News & Media Centre

Rhinoceros horn in the National Museum of Ireland – Natural History

Four rhinoceros heads were stolen from premises of the National Museum of Ireland late in the evening of Wednesday 17 April 2013. A security guard was overpowered by a number of raiders and tied up but has not been injured. He managed to free himself and notify Gardaí who are investigating the robbery.

The stolen rhinoceros heads have a total of eight horns that have probably been taken to supply the illegal trade in powdered horn that is used in traditional medicines in the Far East. Their price is based on weight and the total amount stolen could have a street value in the region of €500,000.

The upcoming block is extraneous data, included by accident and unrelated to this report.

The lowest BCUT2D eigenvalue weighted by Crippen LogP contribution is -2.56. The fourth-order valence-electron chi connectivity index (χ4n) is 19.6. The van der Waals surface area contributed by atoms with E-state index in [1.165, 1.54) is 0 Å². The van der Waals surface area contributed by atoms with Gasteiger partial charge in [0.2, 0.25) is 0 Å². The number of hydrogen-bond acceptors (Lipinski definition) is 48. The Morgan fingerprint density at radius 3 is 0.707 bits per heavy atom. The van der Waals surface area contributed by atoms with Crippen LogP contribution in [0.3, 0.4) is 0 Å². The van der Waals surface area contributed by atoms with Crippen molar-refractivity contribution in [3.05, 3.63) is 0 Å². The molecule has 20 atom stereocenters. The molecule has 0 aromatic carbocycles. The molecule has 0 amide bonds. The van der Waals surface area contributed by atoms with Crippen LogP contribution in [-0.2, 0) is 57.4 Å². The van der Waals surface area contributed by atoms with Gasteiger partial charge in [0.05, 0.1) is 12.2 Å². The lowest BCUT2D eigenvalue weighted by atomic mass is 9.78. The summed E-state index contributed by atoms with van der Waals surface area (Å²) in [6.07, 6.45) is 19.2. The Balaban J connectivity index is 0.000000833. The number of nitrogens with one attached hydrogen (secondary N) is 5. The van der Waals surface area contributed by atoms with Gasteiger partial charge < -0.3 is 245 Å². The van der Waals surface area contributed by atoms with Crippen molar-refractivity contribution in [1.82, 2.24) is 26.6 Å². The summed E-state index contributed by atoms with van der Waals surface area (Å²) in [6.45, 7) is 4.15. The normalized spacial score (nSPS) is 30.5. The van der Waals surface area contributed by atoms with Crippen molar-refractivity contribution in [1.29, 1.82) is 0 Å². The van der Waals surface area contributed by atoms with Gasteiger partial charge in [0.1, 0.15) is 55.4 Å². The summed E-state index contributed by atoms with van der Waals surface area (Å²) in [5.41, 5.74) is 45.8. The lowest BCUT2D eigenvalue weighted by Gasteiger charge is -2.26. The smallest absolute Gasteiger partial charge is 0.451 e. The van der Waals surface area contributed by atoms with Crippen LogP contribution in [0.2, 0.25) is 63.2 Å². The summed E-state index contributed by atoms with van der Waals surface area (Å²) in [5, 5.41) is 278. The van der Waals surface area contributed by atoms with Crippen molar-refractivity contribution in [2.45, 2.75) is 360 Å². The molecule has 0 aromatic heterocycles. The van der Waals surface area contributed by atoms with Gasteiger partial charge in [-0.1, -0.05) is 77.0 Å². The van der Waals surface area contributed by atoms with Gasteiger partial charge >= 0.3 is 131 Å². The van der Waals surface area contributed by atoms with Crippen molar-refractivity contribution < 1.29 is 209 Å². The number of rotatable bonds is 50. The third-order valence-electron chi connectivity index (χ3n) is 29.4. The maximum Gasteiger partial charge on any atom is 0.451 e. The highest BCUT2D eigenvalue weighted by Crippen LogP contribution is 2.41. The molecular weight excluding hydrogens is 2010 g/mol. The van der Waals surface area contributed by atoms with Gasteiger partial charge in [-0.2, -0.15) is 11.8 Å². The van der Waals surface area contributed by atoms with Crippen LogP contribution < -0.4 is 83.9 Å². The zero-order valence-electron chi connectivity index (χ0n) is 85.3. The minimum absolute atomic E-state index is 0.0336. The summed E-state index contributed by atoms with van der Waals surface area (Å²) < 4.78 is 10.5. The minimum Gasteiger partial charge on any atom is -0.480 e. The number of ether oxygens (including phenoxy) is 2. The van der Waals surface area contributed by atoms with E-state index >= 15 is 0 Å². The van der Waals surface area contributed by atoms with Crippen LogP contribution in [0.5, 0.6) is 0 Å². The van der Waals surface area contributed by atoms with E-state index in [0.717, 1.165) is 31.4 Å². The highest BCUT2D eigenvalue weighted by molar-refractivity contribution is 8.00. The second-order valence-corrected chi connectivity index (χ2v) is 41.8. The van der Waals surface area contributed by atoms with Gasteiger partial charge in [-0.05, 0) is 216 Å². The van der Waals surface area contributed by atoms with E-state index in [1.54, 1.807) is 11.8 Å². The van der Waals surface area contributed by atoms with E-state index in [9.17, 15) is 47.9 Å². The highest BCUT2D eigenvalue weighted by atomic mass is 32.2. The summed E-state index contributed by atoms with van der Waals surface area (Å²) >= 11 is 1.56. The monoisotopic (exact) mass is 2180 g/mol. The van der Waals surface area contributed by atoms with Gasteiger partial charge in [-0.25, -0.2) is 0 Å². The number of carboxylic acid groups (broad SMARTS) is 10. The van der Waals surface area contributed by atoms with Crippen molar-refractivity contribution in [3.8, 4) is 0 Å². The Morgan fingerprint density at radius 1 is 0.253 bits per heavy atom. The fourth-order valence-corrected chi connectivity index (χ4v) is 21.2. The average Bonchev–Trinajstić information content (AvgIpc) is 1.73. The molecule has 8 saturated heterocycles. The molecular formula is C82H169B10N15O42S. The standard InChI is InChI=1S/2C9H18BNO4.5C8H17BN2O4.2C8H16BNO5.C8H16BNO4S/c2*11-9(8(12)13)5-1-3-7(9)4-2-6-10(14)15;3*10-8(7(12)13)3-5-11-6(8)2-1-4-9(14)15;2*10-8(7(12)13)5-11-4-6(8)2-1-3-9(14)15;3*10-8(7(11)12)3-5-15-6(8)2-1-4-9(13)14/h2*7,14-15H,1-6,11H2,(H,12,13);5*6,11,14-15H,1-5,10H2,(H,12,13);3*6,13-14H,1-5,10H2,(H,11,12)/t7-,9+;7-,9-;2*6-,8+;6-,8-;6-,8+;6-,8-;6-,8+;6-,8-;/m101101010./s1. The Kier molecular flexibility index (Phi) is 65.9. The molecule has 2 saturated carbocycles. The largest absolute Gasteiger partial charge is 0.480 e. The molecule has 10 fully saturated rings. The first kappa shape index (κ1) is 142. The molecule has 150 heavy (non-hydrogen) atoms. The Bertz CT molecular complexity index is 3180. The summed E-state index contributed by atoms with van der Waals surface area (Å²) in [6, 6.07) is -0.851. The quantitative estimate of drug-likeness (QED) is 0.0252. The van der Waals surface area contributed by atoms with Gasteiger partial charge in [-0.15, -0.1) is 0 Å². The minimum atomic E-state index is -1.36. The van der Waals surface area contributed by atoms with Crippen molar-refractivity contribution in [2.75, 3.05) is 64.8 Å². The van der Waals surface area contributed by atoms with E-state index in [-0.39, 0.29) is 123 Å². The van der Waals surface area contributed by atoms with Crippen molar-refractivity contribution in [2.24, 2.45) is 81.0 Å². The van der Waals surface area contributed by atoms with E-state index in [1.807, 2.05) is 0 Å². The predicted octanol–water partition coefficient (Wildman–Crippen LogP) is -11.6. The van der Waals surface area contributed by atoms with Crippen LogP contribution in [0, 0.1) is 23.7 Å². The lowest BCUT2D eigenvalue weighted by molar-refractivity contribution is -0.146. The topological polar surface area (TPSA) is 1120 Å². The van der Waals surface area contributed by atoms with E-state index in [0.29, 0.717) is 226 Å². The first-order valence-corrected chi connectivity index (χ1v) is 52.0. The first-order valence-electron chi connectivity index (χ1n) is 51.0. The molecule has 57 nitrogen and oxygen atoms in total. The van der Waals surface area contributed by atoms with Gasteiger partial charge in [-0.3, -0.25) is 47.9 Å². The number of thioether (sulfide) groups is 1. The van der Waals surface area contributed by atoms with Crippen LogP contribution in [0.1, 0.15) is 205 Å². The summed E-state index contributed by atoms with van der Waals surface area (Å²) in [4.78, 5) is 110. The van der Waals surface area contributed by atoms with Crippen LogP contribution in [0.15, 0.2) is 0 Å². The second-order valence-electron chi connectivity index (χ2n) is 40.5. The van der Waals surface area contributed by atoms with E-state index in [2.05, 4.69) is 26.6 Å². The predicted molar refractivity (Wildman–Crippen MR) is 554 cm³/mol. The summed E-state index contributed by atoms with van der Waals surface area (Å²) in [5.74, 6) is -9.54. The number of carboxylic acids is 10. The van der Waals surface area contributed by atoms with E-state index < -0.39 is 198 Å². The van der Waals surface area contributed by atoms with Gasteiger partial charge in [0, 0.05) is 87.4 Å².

Rhinoceros horns have been taken from rhinos poached in the wild for many years and several species of rhino have been brought to the edge of extinction because of this. In recent years, thieves have turned to museums and private collections that include rhino taxidermy and artworks that include rhino horn. Many museums have taken rhinoceros horn off display as a result. The National Museum of Ireland took the decision to remove all rhinoceros horn from display and the stolen specimens were placed in storage over a year ago. Currently there are no rhinoceros horns on display in the National Museum of Ireland – Natural History.


Nigel Monaghan, Keeper, Natural History Division, National Museum of Ireland

T: 01 6486354 | M: 087 7985570 | E:  

Maureen Gaule, Marketing Department

T: 01 648 6429 | M: 087 2075133 | E:  

Bernie Byron, Marketing Department

T: 094 903 1773 | M: 087 798 7439 | E:  

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